Members-only staffroom splits opinion

But could arguments over washing-up, empty honesty boxes and milk be a thing of the past at De Montfort?

April 28, 2016
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Members only: ‘having to pay to sit in the staffroom while at work is unusual’

Not all academic bust-ups are caused by disagreements over the more high-minded, intellectual matters of university life.

Clashes over politics, curriculum change or required reading lists may irk some scholars, but it is the fallouts over dirty teacups left in the staffroom or a failure to buy milk that often prove far more destructive to departmental unity.

However, De Montfort University may have resolved such intractable issues by charging staff to use its new staff common room.

In return for an annual membership of between £10 and £40 a year, depending on pay grade, staff will receive free tea and coffee for the room’s first year.

Staff will also be able to buy breakfast and lunch from the catered facility, which became a members-only room on 20 April.

The Leicester-based university believes that the staff common room in its new Vijay Patel Building, home to the Faculty of Art, Design and Humanities, has been a hit with academics during the two weeks it was open on a free-to-use basis.

But some staff have voiced dismay that the university’s first new common room in 11 years has been provided on a subscription basis only.

“Having to pay to sit down in the staffroom while at work is pretty unusual – I haven’t heard of any other institution that charges in this way,” one academic told Times Higher Education.

De Montfort said that the idea of charging for the membership of a common room was not unheard of, with several UK universities already having this subscription model.

“The staff common room committee looked at various models at UK universities and found many examples where there was a charge for membership of their common rooms, so it is certainly not unusual,” a university spokeswoman said.

The “nominal annual fee based upon salary” was cheaper than the charges found at most institutions the university assessed, she added.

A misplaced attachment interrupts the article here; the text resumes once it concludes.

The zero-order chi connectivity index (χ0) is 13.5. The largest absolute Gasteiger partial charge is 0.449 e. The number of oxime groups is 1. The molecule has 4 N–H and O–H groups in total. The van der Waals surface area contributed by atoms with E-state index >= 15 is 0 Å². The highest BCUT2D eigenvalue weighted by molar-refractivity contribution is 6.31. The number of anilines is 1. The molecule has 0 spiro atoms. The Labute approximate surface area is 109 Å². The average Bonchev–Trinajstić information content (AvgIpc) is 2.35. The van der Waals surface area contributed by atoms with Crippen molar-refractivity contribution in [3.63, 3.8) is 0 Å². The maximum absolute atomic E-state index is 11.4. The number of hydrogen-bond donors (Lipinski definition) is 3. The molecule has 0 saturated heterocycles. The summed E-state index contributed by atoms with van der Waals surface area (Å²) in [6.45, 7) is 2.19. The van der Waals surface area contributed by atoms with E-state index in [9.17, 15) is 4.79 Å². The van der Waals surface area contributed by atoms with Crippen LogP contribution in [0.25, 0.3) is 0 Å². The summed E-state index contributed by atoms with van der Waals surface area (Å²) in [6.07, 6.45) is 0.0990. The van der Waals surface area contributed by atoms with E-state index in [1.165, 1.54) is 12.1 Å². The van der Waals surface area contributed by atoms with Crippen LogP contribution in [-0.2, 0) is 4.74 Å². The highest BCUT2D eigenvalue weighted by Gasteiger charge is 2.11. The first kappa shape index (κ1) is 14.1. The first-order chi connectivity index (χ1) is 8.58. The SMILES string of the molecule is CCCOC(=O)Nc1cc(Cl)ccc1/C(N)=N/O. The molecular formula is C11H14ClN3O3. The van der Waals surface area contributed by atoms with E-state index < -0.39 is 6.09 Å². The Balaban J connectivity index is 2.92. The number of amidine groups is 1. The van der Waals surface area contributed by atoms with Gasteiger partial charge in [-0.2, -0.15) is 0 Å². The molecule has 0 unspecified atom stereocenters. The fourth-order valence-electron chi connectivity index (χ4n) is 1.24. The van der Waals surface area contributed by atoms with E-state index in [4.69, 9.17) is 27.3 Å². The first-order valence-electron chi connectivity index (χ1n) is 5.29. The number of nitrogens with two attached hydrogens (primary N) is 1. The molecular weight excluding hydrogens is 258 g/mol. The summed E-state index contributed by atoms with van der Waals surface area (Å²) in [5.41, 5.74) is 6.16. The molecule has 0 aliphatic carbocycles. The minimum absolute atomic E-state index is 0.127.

“The tiered membership was introduced because staff wanted it to be truly inclusive, and charging a flat rate would mean that the membership fee was a much larger percentage of some staff salaries than others,” she said, adding that all membership fees will go into a central fund administered by the committee for future maintenance costs.

“This is the first staff common room we have had at De Montfort for 11 years, and it’s something that staff have long asked for,” she added.

The staff common room has opened in the same week as the university’s Food Village, a new dining area for staff and students, which is part of a £136 million campus revamp, the university spokeswoman said.

“Our staff have a space that they can use to work, take visitors and enjoy – the feedback from its first two weeks has been incredibly positive,” she added.

jack.grove@tesglobal.com

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Print headline: Common room, uncommon fee

Reader's comments (2)

UCL's Housman room has always had a modest annual fee. That does have the advantage that it's run by staff, not by the university management. It's the academic heart of UCL. A recent attempt to remove it by the Estates Manager was probably made easier to foil by the fact that it isn't run by the management.
When I arrived at UWE Bristol, the Applied Sciences department had no staff room, no tea and coffee; just the cafes on campus. I lobbied for one and now we have the envy of the faculty (and maybe the rest of the uni), and it's simple. Any staff in the faculty can use the space (lunch, research group meetings etc) but pay just £5 a month and you get unlimited tea, coffee, hot chocolate etc. Members of the coffee club keep it tidy, get milk when we've run out, and make pots of coffee for others because they care, because it's a club WE own; not the university. My faculty has even recently offered to invest in improving the space itself because of the positive impact they've seen the room and the coffee club have on staff.

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